Local Harvest ready to build new market

Construction should kick off in January, with completion on a new building set for August 2016

Owners of The Local Harvest Market on Lickman Road are ready to start construction of their new market building in the new year.

Owners of The Local Harvest Market on Lickman Road are ready to start construction of their new market building in the new year.

Owners of The Local Harvest Market on Lickman Road are ready to start  building — after being given until October 2015 to come into compliance with City of Chilliwack bylaws.

Since they’re still not technically in compliance, fines were recently issued.

But construction on the new structure should kick off in January, with completion set for August 2016.

“As it stands, construction is due to begin in just over one month and we’re incredibly excited as we continue to work hard in accomplishing our mission to create a local food system where every citizen of our city has access to quality food year-round,” wrote owner Dan Oostenbrink in his online announcement about construction.

They were told the process will be fast-tracked, he said. The unique new structure will house their produce market, eatery, bakery and more.

There are even plans to grow citrus and other tropical fruits inside the new market building.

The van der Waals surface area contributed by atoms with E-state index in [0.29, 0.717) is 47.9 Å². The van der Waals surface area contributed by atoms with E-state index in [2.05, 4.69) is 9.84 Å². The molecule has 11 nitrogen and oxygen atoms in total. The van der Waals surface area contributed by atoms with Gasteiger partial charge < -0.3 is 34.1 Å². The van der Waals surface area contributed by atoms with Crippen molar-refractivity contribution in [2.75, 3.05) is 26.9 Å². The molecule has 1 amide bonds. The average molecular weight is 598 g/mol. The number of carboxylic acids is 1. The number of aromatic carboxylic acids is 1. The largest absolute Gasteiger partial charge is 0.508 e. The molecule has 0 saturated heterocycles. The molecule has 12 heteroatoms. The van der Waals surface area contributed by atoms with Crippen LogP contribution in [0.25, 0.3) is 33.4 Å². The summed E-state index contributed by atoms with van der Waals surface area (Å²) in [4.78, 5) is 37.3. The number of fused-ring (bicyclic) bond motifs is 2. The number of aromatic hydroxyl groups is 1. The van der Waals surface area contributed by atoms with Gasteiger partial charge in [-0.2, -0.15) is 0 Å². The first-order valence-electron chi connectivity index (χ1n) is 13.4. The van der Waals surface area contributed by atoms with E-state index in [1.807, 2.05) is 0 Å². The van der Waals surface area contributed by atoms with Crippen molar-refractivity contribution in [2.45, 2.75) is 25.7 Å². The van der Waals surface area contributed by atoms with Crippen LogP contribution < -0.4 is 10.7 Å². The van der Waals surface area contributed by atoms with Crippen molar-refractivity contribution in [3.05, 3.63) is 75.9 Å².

“By early 2015, after less than one year in operation, and after experiencing astonishingly rapid growth and increasing positive public attention, we began facing pressure from our municipality who expressed concerns that we were operating in a building that did not meet the rigorous seismic, fire and structural building code regulations of 2015,” he wrote on the Local Harvest Facebook page.

The owners ended up being issued two fines of $500 each in the past two months, for operating without a business licence, as a result of code violations related to the modified barn structure they opened in two years ago.

The Local Harvest Market will continue to serve quality homegrown foods to this community despite continued political pressure and high fines,” Oostenbrink wrote. Their partners including Anita’s Organic Mill, Magpie’s Bakery and Curly Kale Eatery will join them in the new building.

A section 57 was also registered on title last summer because of the outstanding deficiencies.

Council members said they did not want to be “punitive” but had to apply the rules equally to ask that the building come into compliance and obtain a business licence. They said they were concerned about setting precedent.

“We haven’t changed our tune and right from outset we’ve been transparent about what we were doing,” said Oostenbrink.

They were hoping the city would not issue fines since they have taken steps to move toward coming into compliance, but they received notification of the second fine this week.

“We’re at their mercy,” he said. “We hoping all the good things we’re doing will mean they’ll grant us a reprieve.”

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